© AP Photo/Pablo Martinez Monsivais, File
President Obama speaks during a Democratic Party fundraiser in San Francisco on Monday.
A month after emerging from a government shutdown at the top of their game, many Democrats in Congress newly worried about the party's re-election prospects are for the first time distancing themselves from President Obama after the disastrous rollout of his health care overhaul.
At issue, several Obama allies said, is a loss of trust in the president after only 106,000 people - instead of an anticipated half million - were able to buy insurance coverage the first month of the new "Obamacare" websites. In addition, some 4.2 million Americans received notices from insurers that policies Obama had promised they could keep were being canceled.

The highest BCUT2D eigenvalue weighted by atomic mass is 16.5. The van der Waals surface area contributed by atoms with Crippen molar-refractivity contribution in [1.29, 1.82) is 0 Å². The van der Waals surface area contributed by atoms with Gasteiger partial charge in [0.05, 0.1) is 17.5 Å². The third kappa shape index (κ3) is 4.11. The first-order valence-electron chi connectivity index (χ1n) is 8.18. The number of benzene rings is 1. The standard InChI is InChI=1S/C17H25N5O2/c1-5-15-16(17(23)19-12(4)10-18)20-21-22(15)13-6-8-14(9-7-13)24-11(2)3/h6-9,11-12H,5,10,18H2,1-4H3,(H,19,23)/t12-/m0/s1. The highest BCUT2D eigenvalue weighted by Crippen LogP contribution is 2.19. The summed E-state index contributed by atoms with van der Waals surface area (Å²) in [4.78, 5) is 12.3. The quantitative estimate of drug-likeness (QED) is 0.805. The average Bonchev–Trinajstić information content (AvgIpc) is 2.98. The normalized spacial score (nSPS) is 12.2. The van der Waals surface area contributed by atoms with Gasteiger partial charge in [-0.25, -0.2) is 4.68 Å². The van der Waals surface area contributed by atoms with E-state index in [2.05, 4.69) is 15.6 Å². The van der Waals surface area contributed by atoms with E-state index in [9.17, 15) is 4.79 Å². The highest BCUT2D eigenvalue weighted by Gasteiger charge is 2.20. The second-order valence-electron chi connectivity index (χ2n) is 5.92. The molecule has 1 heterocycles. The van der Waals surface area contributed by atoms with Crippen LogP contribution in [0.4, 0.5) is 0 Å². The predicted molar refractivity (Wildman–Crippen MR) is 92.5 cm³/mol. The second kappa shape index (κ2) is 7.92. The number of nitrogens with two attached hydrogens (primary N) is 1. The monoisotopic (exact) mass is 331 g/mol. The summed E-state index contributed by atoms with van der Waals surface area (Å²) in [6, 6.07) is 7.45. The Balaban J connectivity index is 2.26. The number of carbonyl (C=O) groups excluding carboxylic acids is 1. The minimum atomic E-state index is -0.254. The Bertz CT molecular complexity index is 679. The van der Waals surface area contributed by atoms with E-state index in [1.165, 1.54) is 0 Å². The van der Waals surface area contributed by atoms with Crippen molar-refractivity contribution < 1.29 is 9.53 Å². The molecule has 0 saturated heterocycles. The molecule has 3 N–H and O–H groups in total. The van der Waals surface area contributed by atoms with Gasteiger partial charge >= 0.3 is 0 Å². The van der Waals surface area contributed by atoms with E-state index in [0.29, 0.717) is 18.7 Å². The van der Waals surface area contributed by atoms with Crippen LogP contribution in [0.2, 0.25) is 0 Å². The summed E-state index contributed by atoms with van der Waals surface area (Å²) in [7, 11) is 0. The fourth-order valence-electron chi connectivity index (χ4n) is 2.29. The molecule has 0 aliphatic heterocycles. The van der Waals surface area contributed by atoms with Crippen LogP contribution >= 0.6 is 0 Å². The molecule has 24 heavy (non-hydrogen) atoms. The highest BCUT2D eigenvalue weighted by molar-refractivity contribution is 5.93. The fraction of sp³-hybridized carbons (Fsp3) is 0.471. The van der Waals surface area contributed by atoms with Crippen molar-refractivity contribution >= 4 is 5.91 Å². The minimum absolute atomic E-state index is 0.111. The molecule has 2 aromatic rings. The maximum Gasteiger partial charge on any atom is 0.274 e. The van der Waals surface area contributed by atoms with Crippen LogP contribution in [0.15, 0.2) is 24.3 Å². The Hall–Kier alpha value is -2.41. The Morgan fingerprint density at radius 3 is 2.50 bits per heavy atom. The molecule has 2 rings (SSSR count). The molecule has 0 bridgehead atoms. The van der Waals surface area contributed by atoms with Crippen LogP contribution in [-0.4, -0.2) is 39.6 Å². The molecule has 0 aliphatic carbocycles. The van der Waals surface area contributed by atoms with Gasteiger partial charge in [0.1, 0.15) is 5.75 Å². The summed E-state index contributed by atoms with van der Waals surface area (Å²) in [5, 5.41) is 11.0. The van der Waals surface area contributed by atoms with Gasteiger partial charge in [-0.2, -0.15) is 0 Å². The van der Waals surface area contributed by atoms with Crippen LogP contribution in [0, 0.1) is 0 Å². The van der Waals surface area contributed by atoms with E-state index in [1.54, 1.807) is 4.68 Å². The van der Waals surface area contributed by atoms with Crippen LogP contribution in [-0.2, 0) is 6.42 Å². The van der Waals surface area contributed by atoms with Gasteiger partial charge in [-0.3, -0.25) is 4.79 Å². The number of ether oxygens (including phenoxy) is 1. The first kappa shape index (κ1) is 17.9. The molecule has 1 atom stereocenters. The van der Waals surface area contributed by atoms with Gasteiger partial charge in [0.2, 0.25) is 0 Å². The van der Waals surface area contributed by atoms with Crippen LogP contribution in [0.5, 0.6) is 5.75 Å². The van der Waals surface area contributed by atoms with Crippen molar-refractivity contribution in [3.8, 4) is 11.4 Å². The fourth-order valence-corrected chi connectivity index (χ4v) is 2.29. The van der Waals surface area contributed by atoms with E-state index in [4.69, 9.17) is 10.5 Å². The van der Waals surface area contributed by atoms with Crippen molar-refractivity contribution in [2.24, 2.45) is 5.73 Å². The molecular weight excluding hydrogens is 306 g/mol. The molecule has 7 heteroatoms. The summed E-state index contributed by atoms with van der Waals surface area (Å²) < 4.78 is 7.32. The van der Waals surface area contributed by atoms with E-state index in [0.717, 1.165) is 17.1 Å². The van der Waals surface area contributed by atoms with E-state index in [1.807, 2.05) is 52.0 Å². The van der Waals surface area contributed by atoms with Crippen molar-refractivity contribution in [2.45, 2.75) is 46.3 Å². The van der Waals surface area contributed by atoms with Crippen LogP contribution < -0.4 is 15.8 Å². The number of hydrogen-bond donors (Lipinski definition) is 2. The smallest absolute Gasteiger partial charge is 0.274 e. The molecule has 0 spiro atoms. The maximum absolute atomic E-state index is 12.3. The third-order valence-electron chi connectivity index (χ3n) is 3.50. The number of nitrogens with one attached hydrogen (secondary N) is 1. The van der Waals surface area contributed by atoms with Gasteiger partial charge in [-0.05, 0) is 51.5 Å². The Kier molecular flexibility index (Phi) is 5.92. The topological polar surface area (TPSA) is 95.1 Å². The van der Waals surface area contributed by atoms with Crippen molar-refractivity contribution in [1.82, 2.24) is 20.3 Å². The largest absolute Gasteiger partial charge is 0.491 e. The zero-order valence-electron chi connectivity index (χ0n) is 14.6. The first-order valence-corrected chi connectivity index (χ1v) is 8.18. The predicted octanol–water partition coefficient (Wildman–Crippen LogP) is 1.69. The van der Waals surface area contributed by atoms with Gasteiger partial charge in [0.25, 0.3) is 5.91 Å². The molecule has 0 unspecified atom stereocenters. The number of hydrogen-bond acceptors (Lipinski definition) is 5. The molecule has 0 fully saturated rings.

"Folks are now, I think in talking to members, more cautious with regard to dealing with the president," said Maryland Rep. Elijah Cummings, the senior Democrat on the House Oversight Committee and one of the first leaders in his state to endorse Obama's presidential candidacy six year ago.
Cummings, the White House's biggest defender in a Republican-controlled committee whose agenda is waging war against the administration over the attack in Benghazi, the IRS scandal, a gun-tracking operation and now health care, said he still thinks Obama is operating with integrity. But he noted that not all his Democratic colleagues agree.
"They want to make sure that everything possible is being done to, number one, be transparent, (two) fix this website situation and, three, to restore trust," Cummings said.